People can argue until they blue in the face whether yellow, red, green or orange is better, but for sheer value, Ridgid wins hands down.
For anyone who is going to now crap on this by saying Ridgid didn't honour their LSA, it's because you are lazy, disorganised, can't read, or a combination thereof.
Similar experience - I have a ryobi set, a dewalt 18v, a bosch 18 v and a rigid 18v and best by far is the rigid - I have owned it for 12 years and in that time have had the batteries replaced twice, tool is good as new again....I will never buy anything else.

The ryobi is excellent for the price, but if you need to replace the batteries just once, your savings are gone compared to the rigid.
Newbie
Dec 12, 2018
26 posts
43 upvotes
Properly maintained Li-ion batteries should last a long time. Don’t store fully charged or fully depleted. Best to store at around 40% (half charge is fine) and you’ll be surprised how long they last.
Sr. Member
Aug 27, 2009
743 posts
514 upvotes
Looks like I may switch to Rigid 🤣
Deal Addict
Apr 4, 2007
3661 posts
1215 upvotes
Montreal
Kmax1980 wrote:
Apr 15th, 2019 4:48 pm
Properly maintained Li-ion batteries should last a long time. Don’t store fully charged or fully depleted. Best to store at around 40% (half charge is fine) and you’ll be surprised how long they last.
Agreed. In my case my batteries outlasted the charger, but in searching for DIY fixes I found that Ryobi had recalled my charger. Free replacement, so I'm back in business!
Deal Addict
User avatar
Jan 2, 2012
2491 posts
1338 upvotes
KINGSTON,ON
Kmax1980 wrote:
Apr 15th, 2019 4:48 pm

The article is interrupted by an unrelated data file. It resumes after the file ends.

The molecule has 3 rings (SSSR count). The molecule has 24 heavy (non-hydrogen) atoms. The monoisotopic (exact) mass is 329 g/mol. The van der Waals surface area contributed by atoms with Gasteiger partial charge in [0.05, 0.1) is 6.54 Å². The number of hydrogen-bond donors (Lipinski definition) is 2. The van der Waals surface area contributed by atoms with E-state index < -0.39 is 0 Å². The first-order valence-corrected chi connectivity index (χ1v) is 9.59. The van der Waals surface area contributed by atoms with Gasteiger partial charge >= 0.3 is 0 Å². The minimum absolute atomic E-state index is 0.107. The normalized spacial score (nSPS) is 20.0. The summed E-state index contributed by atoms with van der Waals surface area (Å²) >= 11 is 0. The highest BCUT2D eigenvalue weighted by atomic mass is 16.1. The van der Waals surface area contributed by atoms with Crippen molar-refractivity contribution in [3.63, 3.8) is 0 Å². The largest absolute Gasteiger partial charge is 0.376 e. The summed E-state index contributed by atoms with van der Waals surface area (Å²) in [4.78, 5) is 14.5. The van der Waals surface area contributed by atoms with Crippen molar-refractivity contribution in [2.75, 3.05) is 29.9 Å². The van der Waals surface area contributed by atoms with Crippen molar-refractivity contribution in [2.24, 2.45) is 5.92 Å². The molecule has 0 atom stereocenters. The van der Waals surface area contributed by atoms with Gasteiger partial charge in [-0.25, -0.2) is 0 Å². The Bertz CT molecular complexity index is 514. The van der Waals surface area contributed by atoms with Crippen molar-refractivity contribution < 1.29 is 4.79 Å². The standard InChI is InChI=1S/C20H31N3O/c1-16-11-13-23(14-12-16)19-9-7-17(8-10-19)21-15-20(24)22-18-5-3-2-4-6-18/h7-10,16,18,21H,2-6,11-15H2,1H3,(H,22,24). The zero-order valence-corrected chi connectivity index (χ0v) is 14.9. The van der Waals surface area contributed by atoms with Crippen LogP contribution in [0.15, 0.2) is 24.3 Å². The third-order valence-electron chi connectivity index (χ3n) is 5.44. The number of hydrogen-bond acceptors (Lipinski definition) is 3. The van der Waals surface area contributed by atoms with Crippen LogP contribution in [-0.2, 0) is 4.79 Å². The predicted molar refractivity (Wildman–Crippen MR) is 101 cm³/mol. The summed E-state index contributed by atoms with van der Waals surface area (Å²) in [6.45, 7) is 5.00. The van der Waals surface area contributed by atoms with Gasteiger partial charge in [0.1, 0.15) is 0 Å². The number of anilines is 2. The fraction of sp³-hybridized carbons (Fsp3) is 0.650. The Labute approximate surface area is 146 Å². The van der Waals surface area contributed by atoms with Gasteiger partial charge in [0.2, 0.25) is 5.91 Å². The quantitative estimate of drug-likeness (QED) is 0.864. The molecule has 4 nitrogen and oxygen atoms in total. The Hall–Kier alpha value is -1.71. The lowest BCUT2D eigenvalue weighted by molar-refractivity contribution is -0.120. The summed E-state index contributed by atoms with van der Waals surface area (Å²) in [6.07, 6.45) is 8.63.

Properly maintained Li-ion batteries should last a long time. Don’t store fully charged or fully depleted. Best to store at around 40% (half charge is fine) and you’ll be surprised how long they last.
While that may be true, I'm here to tell you that almost no one is going to check their battery status at the end of whatever they are doing before putting the tools away.
Newbie
Apr 14, 2019
1 posts
As a person who has used and sold tools for some time, these are a phenomenal deal for the home user! I couldn't recommend this for the craftsman / serious DIYer who needs chuck accuracy and sometimes power and I absolutely wouldn't recommend these for construction, builder, shop worker or renovation worker who needs power, a motor that doesn't torque out and a build quality that can handle drops onto concrete or cement.

Yes, there definitely was a slightly better $88 deal last year, but if you're looking for a set to drive a screw into the wall to hang a picture frame, drill into a stud to hang shelves, repair a fence or fix something basic around the house, this is an absolute steal.

If you're a new homeowner or new to a craft, this set is an excellent first set before evaluating if you need a more specific tool.